Homeland, Ep. 203: State of Independence

And just like that, Homeland’s gone and blown the lid off the whole thinning plot problem. As its most toned down and personal episode in Season Two, “State of Independence” went deeper into the psychology its two broken characters. Filled with moments that could have easily strayed into the realm of contrivance, understated awkwardness reigned with Carrie coming out as the knowing hero and Brody looking battered and closer to capture than ever.

On the day that he’s prepared to give a major speech, Brody is dispatched by his liaison to Abu Nazir, Roya, to get the tailor, who helped fit him for the bomb in Season One’s premiere, to a safe house. Carrie stays up all night working on a detailed intelligence report for the CIA. When she shows up for the debrief, excited as ever to be part of the team again, she’s once more turned away by the realities of her condition. On the way out of town, Brody and the tailor begin to grow skeptical of one another. After getting a flat tire, the tailor plots how he might take Brody down. The tailor finally hits him for a rock that has little effect. Brody chases the tailor through the woods and accidentally impales him on a stick. Late for his speech, Brody is forced to kill the man in order to assure he doesn’t negatively affect him any further. Carrie goes to her own home for the first time in a while and attempts suicide. She’s awoken by Saul who reveals that she was right all along, Brody’s a terrorist.

The more I watch Homeland, the more I realize there are three main types of episodes: the plot-driven, the character driven, and the personal explorations that don’t directly or absolutely link to the plot. This season has exhibited all three. This week, for the first time, we got the personal exploration; perhaps the type of storytelling that separates this show from others ostensibly like it. These are the kind that last season brought us prolonged scenes of Carrie’s breakdown and her momentary affair with Brody, as well as Brody’s intense contemplation of the deeds that stand ahead. Not to mention, his complicated interactions with his daughter. In these episodes, scenes play out in long form with the characters forced to make difficult choices. What I love about these episodes is how they expose the weaknesses in our protagonists. Even when they bear the darkness of their souls, we remain on their sides.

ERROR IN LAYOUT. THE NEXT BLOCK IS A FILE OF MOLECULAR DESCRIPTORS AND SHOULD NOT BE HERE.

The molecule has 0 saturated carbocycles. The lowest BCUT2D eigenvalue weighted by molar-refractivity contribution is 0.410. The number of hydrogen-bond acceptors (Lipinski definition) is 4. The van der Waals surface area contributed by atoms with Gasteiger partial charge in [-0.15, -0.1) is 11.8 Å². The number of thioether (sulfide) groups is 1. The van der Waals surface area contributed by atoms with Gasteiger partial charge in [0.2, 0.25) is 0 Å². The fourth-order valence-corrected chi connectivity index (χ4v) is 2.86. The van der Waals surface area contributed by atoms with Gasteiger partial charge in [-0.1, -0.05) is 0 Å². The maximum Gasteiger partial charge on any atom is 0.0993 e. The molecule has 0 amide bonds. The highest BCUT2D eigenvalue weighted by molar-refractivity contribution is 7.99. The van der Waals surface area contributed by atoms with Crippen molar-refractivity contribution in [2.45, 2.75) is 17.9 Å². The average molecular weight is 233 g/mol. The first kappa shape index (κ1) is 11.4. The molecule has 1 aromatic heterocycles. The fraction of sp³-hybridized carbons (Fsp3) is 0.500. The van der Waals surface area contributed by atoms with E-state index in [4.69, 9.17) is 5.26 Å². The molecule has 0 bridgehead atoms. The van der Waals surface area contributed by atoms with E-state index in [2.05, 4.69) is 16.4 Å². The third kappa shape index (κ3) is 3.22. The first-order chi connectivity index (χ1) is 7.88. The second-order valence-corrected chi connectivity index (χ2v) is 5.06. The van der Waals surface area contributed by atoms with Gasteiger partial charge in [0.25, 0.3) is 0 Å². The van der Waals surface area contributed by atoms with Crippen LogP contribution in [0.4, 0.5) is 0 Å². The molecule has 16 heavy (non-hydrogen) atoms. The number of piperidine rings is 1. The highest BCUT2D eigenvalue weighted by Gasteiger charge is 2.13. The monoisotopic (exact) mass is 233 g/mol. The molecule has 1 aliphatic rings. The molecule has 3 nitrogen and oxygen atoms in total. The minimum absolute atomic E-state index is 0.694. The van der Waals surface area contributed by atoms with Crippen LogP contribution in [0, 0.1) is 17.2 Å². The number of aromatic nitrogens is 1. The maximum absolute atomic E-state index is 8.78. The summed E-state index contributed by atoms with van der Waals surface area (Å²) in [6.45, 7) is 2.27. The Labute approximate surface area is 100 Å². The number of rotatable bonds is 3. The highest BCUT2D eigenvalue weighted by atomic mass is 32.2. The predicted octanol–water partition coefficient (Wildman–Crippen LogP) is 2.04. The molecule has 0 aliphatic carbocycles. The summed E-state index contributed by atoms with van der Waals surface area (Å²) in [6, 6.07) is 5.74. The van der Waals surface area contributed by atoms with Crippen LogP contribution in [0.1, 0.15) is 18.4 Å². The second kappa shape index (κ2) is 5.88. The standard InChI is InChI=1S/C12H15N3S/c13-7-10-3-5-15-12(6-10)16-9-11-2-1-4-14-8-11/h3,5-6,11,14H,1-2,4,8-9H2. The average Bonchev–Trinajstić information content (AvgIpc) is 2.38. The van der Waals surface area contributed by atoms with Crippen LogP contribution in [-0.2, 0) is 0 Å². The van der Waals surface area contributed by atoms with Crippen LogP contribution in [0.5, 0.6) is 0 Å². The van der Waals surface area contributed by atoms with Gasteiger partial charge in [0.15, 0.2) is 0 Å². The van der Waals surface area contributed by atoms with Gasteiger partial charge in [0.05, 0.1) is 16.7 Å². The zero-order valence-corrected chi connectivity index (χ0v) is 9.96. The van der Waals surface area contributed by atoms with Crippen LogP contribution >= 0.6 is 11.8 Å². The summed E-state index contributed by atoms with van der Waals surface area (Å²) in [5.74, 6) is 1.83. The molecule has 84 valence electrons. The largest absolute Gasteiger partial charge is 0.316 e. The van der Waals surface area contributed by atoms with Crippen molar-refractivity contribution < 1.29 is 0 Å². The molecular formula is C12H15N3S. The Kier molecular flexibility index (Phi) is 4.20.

Always caught in the highs and lows of putting themselves back together, Brody and Carrie are both eternally fractured. In “State of Independence,” Brody kills a man ferociously with his bare hands. But before the murder, he tries mightily to keep the tailor alive, again showing that thread of loyalty that makes him so endearing. The cold calculation of his social-climbing wife, and the general stiffness of the American government continues to make Brody look like a friendly, sociopathic alternative to a nation stuck in political rhetoric. In some ways, I continue to remain on Brody’s side, even while hoping desperately that he will be stopped. You have to feel similar about Carrie. She’s justifiably insane and the craziness only gets worse the more she dwells on it, which she does again and again and again. Her frazzled breakdowns have a keen way of disguising all the good she does. Unlike Brody, her actions defy her good deeds and make us question her rather than commit to being on her side. Her suicide attempt only further distanced her from the stability necessary for a believable expert CIA operative.

“State of Independence” is built around two major moments that could have easily been treated melodramatically. Firstly, the prolonged tension of the tailor creeping up behind Brody, considering ways to kill him. Shot with haunting reality, mostly from behind, we find ourselves rooting for Brody to kill a man whose blind to how committed to the cause Brody is. Next, Carrie’s suicide attempt. A trope we’ve experienced hundreds of times in television and film is given the kind of realistic treatment here that makes it feel like we are seeing it for the first time. Watching Carrie lay down to die, I remained frightened by what lay ahead and where she might go, spiritually and literally. A long shot on her back leaves us wondering if she will just be left there in unconsciousness or if somebody may creep in. We’ve all had that feeling that we are nodding away and somebody may be behind us. This image captures something deep in our own desperate experiences.

For the first time Homeland left me wanting more, if mostly because it did less. A show made up primarily of two classic scenes, I was relieved that plot didn’t rule the day, but instead, character motivations came to the fore. Saul’s final revelation and the “Next On Homeland” segment gave enough promise that a whole slew of plot is still left to unravel. Yet, “State of Independence” reminded us that this fractured show exists because of the complex realities that go on inside the minds of our lead characters. [A-] 

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